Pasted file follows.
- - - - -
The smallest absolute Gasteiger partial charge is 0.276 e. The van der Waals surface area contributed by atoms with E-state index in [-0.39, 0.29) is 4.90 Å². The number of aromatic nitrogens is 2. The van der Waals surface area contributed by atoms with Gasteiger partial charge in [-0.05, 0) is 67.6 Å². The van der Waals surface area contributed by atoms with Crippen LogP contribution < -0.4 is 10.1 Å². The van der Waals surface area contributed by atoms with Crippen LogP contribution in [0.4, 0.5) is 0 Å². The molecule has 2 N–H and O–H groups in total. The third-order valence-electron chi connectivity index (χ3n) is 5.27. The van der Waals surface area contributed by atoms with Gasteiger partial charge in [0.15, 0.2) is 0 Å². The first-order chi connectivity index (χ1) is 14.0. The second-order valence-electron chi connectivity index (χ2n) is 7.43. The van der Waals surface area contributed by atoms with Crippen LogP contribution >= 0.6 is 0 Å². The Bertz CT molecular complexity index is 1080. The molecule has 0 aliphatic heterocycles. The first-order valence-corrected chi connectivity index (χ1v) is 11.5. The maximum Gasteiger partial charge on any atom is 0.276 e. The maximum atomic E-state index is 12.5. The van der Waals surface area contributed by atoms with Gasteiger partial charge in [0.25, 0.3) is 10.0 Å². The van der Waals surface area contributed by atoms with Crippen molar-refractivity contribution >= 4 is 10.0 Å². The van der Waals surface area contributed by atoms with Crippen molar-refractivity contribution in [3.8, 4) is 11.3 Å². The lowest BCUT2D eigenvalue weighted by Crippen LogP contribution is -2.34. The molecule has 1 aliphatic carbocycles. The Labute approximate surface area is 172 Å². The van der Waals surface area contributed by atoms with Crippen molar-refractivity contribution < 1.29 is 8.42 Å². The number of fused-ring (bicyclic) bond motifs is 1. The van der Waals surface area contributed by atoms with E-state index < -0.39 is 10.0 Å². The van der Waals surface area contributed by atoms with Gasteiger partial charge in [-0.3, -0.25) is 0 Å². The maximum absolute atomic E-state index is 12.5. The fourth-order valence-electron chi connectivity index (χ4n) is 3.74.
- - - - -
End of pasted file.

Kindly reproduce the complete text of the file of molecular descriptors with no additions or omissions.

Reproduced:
The smallest absolute Gasteiger partial charge is 0.276 e. The van der Waals surface area contributed by atoms with E-state index in [-0.39, 0.29) is 4.90 Å². The number of aromatic nitrogens is 2. The van der Waals surface area contributed by atoms with Gasteiger partial charge in [-0.05, 0) is 67.6 Å². The van der Waals surface area contributed by atoms with Crippen LogP contribution < -0.4 is 10.1 Å². The van der Waals surface area contributed by atoms with Crippen LogP contribution in [0.4, 0.5) is 0 Å². The molecule has 2 N–H and O–H groups in total. The third-order valence-electron chi connectivity index (χ3n) is 5.27. The van der Waals surface area contributed by atoms with Gasteiger partial charge in [0.15, 0.2) is 0 Å². The first-order chi connectivity index (χ1) is 14.0. The second-order valence-electron chi connectivity index (χ2n) is 7.43. The van der Waals surface area contributed by atoms with Crippen LogP contribution >= 0.6 is 0 Å². The Bertz CT molecular complexity index is 1080. The molecule has 0 aliphatic heterocycles. The first-order valence-corrected chi connectivity index (χ1v) is 11.5. The maximum Gasteiger partial charge on any atom is 0.276 e. The maximum atomic E-state index is 12.5. The van der Waals surface area contributed by atoms with Gasteiger partial charge in [0.25, 0.3) is 10.0 Å². The van der Waals surface area contributed by atoms with Crippen molar-refractivity contribution >= 4 is 10.0 Å². The van der Waals surface area contributed by atoms with Crippen molar-refractivity contribution in [3.8, 4) is 11.3 Å². The lowest BCUT2D eigenvalue weighted by Crippen LogP contribution is -2.34. The molecule has 1 aliphatic carbocycles. The Labute approximate surface area is 172 Å². The van der Waals surface area contributed by atoms with Crippen molar-refractivity contribution < 1.29 is 8.42 Å². The number of fused-ring (bicyclic) bond motifs is 1. The van der Waals surface area contributed by atoms with E-state index < -0.39 is 10.0 Å². The van der Waals surface area contributed by atoms with Gasteiger partial charge in [-0.3, -0.25) is 0 Å². The maximum absolute atomic E-state index is 12.5. The fourth-order valence-electron chi connectivity index (χ4n) is 3.74.